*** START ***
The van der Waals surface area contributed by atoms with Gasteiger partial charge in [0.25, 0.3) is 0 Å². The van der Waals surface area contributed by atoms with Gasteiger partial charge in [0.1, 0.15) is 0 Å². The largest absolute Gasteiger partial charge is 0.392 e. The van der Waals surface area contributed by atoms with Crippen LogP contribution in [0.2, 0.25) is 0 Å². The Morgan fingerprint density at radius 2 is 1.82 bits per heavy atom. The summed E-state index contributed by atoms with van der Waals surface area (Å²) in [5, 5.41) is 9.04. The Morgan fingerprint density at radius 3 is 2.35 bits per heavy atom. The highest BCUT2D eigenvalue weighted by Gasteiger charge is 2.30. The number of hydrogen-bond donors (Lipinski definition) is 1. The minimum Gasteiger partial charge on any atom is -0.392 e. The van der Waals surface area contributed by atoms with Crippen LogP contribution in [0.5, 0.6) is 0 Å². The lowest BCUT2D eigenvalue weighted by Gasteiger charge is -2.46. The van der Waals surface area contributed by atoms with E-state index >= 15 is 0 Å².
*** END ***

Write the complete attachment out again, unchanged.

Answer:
The van der Waals surface area contributed by atoms with Gasteiger partial charge in [0.25, 0.3) is 0 Å². The van der Waals surface area contributed by atoms with Gasteiger partial charge in [0.1, 0.15) is 0 Å². The largest absolute Gasteiger partial charge is 0.392 e. The van der Waals surface area contributed by atoms with Crippen LogP contribution in [0.2, 0.25) is 0 Å². The Morgan fingerprint density at radius 2 is 1.82 bits per heavy atom. The summed E-state index contributed by atoms with van der Waals surface area (Å²) in [5, 5.41) is 9.04. The Morgan fingerprint density at radius 3 is 2.35 bits per heavy atom. The highest BCUT2D eigenvalue weighted by Gasteiger charge is 2.30. The number of hydrogen-bond donors (Lipinski definition) is 1. The minimum Gasteiger partial charge on any atom is -0.392 e. The van der Waals surface area contributed by atoms with Crippen LogP contribution in [0.5, 0.6) is 0 Å². The lowest BCUT2D eigenvalue weighted by Gasteiger charge is -2.46. The van der Waals surface area contributed by atoms with E-state index >= 15 is 0 Å².